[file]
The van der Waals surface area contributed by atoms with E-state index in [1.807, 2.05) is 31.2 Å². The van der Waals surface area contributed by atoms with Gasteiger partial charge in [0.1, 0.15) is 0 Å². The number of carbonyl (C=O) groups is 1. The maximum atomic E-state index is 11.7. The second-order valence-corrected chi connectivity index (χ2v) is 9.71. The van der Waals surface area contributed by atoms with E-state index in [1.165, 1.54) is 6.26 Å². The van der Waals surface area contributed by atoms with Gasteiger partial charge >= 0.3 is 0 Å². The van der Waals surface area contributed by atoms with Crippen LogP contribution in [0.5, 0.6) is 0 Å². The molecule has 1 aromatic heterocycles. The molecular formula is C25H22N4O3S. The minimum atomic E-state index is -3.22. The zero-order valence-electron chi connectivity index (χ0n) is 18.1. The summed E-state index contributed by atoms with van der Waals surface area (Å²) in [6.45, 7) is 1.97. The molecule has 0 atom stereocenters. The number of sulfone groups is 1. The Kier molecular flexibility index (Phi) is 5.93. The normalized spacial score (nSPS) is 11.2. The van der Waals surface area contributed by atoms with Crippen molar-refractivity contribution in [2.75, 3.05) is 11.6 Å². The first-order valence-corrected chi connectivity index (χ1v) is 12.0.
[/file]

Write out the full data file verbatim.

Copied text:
The van der Waals surface area contributed by atoms with E-state index in [1.807, 2.05) is 31.2 Å². The van der Waals surface area contributed by atoms with Gasteiger partial charge in [0.1, 0.15) is 0 Å². The number of carbonyl (C=O) groups is 1. The maximum atomic E-state index is 11.7. The second-order valence-corrected chi connectivity index (χ2v) is 9.71. The van der Waals surface area contributed by atoms with E-state index in [1.165, 1.54) is 6.26 Å². The van der Waals surface area contributed by atoms with Gasteiger partial charge >= 0.3 is 0 Å². The van der Waals surface area contributed by atoms with Crippen LogP contribution in [0.5, 0.6) is 0 Å². The molecule has 1 aromatic heterocycles. The molecular formula is C25H22N4O3S. The minimum atomic E-state index is -3.22. The zero-order valence-electron chi connectivity index (χ0n) is 18.1. The summed E-state index contributed by atoms with van der Waals surface area (Å²) in [6.45, 7) is 1.97. The molecule has 0 atom stereocenters. The number of sulfone groups is 1. The Kier molecular flexibility index (Phi) is 5.93. The normalized spacial score (nSPS) is 11.2. The van der Waals surface area contributed by atoms with Crippen molar-refractivity contribution in [2.75, 3.05) is 11.6 Å². The first-order valence-corrected chi connectivity index (χ1v) is 12.0.